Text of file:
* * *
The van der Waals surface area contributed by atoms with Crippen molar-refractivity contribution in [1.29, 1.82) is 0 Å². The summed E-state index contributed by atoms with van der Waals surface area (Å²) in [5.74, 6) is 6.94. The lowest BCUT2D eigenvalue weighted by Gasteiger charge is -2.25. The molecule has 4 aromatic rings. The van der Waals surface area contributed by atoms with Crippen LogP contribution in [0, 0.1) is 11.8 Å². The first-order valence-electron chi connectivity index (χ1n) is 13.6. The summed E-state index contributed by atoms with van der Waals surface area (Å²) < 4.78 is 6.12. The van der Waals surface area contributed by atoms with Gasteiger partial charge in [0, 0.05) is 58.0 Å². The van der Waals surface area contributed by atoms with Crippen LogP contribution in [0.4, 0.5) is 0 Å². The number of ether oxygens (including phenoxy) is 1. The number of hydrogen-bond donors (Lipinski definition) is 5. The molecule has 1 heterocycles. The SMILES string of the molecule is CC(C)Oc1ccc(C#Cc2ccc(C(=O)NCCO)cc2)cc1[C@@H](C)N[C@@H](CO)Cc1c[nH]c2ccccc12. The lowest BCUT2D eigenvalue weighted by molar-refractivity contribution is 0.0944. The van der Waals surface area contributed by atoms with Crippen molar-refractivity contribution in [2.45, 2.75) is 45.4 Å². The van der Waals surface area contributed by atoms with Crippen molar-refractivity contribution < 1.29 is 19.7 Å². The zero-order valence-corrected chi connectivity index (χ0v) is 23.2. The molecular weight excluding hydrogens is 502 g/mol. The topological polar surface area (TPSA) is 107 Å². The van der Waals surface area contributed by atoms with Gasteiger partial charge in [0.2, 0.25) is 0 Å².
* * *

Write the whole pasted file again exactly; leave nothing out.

The van der Waals surface area contributed by atoms with Crippen molar-refractivity contribution in [1.29, 1.82) is 0 Å². The summed E-state index contributed by atoms with van der Waals surface area (Å²) in [5.74, 6) is 6.94. The lowest BCUT2D eigenvalue weighted by Gasteiger charge is -2.25. The molecule has 4 aromatic rings. The van der Waals surface area contributed by atoms with Crippen LogP contribution in [0, 0.1) is 11.8 Å². The first-order valence-electron chi connectivity index (χ1n) is 13.6. The summed E-state index contributed by atoms with van der Waals surface area (Å²) < 4.78 is 6.12. The van der Waals surface area contributed by atoms with Gasteiger partial charge in [0, 0.05) is 58.0 Å². The van der Waals surface area contributed by atoms with Crippen LogP contribution in [0.4, 0.5) is 0 Å². The number of ether oxygens (including phenoxy) is 1. The number of hydrogen-bond donors (Lipinski definition) is 5. The molecule has 1 heterocycles. The SMILES string of the molecule is CC(C)Oc1ccc(C#Cc2ccc(C(=O)NCCO)cc2)cc1[C@@H](C)N[C@@H](CO)Cc1c[nH]c2ccccc12. The lowest BCUT2D eigenvalue weighted by molar-refractivity contribution is 0.0944. The van der Waals surface area contributed by atoms with Crippen molar-refractivity contribution in [2.45, 2.75) is 45.4 Å². The van der Waals surface area contributed by atoms with Crippen molar-refractivity contribution < 1.29 is 19.7 Å². The zero-order valence-corrected chi connectivity index (χ0v) is 23.2. The molecular weight excluding hydrogens is 502 g/mol. The topological polar surface area (TPSA) is 107 Å². The van der Waals surface area contributed by atoms with Gasteiger partial charge in [0.2, 0.25) is 0 Å².